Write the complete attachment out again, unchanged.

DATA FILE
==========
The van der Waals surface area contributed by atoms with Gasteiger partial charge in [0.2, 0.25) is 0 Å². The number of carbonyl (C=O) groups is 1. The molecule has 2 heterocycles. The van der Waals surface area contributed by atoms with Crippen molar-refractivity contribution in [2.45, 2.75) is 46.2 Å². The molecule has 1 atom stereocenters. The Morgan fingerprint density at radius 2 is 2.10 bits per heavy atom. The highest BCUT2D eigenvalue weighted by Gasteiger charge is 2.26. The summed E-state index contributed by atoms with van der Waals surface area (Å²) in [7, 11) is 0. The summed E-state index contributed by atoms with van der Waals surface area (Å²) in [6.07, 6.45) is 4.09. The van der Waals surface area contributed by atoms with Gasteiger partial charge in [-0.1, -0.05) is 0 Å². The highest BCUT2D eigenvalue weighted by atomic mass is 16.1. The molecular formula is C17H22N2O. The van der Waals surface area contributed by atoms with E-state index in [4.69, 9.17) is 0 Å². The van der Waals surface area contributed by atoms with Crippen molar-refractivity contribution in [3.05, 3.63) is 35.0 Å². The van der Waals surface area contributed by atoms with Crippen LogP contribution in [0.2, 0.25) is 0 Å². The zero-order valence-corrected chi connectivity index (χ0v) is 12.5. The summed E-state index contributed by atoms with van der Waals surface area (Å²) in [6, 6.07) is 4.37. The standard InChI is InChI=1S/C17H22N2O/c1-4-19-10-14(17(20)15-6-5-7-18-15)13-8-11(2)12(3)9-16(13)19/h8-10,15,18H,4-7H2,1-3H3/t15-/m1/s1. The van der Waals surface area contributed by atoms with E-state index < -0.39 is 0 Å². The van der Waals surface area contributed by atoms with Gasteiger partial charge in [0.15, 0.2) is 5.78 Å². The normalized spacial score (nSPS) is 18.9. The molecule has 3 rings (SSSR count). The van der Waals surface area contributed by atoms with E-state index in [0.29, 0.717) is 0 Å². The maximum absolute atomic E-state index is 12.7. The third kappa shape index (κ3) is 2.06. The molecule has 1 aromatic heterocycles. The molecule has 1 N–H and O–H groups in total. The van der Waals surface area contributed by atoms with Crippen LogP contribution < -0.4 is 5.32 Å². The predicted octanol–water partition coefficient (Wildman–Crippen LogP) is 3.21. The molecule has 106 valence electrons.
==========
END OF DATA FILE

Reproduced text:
The van der Waals surface area contributed by atoms with Gasteiger partial charge in [0.2, 0.25) is 0 Å². The number of carbonyl (C=O) groups is 1. The molecule has 2 heterocycles. The van der Waals surface area contributed by atoms with Crippen molar-refractivity contribution in [2.45, 2.75) is 46.2 Å². The molecule has 1 atom stereocenters. The Morgan fingerprint density at radius 2 is 2.10 bits per heavy atom. The highest BCUT2D eigenvalue weighted by Gasteiger charge is 2.26. The summed E-state index contributed by atoms with van der Waals surface area (Å²) in [7, 11) is 0. The summed E-state index contributed by atoms with van der Waals surface area (Å²) in [6.07, 6.45) is 4.09. The van der Waals surface area contributed by atoms with Gasteiger partial charge in [-0.1, -0.05) is 0 Å². The highest BCUT2D eigenvalue weighted by atomic mass is 16.1. The molecular formula is C17H22N2O. The van der Waals surface area contributed by atoms with E-state index in [4.69, 9.17) is 0 Å². The van der Waals surface area contributed by atoms with Crippen molar-refractivity contribution in [3.05, 3.63) is 35.0 Å². The van der Waals surface area contributed by atoms with Crippen LogP contribution in [0.2, 0.25) is 0 Å². The zero-order valence-corrected chi connectivity index (χ0v) is 12.5. The summed E-state index contributed by atoms with van der Waals surface area (Å²) in [6, 6.07) is 4.37. The standard InChI is InChI=1S/C17H22N2O/c1-4-19-10-14(17(20)15-6-5-7-18-15)13-8-11(2)12(3)9-16(13)19/h8-10,15,18H,4-7H2,1-3H3/t15-/m1/s1. The van der Waals surface area contributed by atoms with E-state index < -0.39 is 0 Å². The van der Waals surface area contributed by atoms with Gasteiger partial charge in [0.15, 0.2) is 5.78 Å². The normalized spacial score (nSPS) is 18.9. The molecule has 3 rings (SSSR count). The van der Waals surface area contributed by atoms with E-state index in [0.29, 0.717) is 0 Å². The maximum absolute atomic E-state index is 12.7. The third kappa shape index (κ3) is 2.06. The molecule has 1 aromatic heterocycles. The molecule has 1 N–H and O–H groups in total. The van der Waals surface area contributed by atoms with Crippen LogP contribution < -0.4 is 5.32 Å². The predicted octanol–water partition coefficient (Wildman–Crippen LogP) is 3.21. The molecule has 106 valence electrons.